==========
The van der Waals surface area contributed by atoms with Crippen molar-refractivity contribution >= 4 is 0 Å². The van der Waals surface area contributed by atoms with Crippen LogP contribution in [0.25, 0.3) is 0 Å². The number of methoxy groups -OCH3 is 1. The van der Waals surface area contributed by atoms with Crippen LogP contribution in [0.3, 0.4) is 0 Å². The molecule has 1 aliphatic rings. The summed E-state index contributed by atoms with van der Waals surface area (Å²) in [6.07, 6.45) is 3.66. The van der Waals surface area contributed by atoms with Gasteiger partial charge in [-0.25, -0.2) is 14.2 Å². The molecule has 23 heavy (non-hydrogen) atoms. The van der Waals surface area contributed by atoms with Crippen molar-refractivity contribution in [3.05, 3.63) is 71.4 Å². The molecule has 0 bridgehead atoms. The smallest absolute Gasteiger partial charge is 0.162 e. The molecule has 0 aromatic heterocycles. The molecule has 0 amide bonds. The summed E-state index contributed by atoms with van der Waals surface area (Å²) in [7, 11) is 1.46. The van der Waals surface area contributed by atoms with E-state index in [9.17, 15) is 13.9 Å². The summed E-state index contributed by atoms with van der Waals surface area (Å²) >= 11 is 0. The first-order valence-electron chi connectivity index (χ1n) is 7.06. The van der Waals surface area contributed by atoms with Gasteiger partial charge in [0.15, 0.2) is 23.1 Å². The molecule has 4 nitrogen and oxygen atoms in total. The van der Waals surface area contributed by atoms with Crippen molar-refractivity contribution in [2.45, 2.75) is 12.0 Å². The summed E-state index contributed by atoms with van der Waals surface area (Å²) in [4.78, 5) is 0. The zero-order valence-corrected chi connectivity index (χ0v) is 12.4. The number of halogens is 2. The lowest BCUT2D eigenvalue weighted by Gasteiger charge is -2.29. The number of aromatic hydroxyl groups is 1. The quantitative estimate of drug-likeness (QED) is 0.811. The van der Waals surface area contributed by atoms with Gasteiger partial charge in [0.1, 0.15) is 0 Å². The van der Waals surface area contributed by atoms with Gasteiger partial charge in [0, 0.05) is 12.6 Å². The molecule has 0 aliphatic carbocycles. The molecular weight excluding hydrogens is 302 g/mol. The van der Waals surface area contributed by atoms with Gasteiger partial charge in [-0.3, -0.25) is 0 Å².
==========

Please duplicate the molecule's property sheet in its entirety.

The van der Waals surface area contributed by atoms with Crippen molar-refractivity contribution >= 4 is 0 Å². The van der Waals surface area contributed by atoms with Crippen LogP contribution in [0.25, 0.3) is 0 Å². The number of methoxy groups -OCH3 is 1. The van der Waals surface area contributed by atoms with Crippen LogP contribution in [0.3, 0.4) is 0 Å². The molecule has 1 aliphatic rings. The summed E-state index contributed by atoms with van der Waals surface area (Å²) in [6.07, 6.45) is 3.66. The van der Waals surface area contributed by atoms with Gasteiger partial charge in [-0.25, -0.2) is 14.2 Å². The molecule has 23 heavy (non-hydrogen) atoms. The van der Waals surface area contributed by atoms with Crippen molar-refractivity contribution in [3.05, 3.63) is 71.4 Å². The molecule has 0 bridgehead atoms. The smallest absolute Gasteiger partial charge is 0.162 e. The molecule has 0 aromatic heterocycles. The molecule has 0 amide bonds. The summed E-state index contributed by atoms with van der Waals surface area (Å²) in [7, 11) is 1.46. The van der Waals surface area contributed by atoms with E-state index in [9.17, 15) is 13.9 Å². The summed E-state index contributed by atoms with van der Waals surface area (Å²) >= 11 is 0. The first-order valence-electron chi connectivity index (χ1n) is 7.06. The van der Waals surface area contributed by atoms with Gasteiger partial charge in [0.15, 0.2) is 23.1 Å². The molecule has 4 nitrogen and oxygen atoms in total. The van der Waals surface area contributed by atoms with Crippen molar-refractivity contribution in [2.45, 2.75) is 12.0 Å². The summed E-state index contributed by atoms with van der Waals surface area (Å²) in [4.78, 5) is 0. The zero-order valence-corrected chi connectivity index (χ0v) is 12.4. The number of halogens is 2. The lowest BCUT2D eigenvalue weighted by Gasteiger charge is -2.29. The number of aromatic hydroxyl groups is 1. The quantitative estimate of drug-likeness (QED) is 0.811. The van der Waals surface area contributed by atoms with Gasteiger partial charge in [0.1, 0.15) is 0 Å². The van der Waals surface area contributed by atoms with Gasteiger partial charge in [0, 0.05) is 12.6 Å². The molecule has 0 aliphatic carbocycles. The molecular weight excluding hydrogens is 302 g/mol. The van der Waals surface area contributed by atoms with Gasteiger partial charge in [-0.3, -0.25) is 0 Å².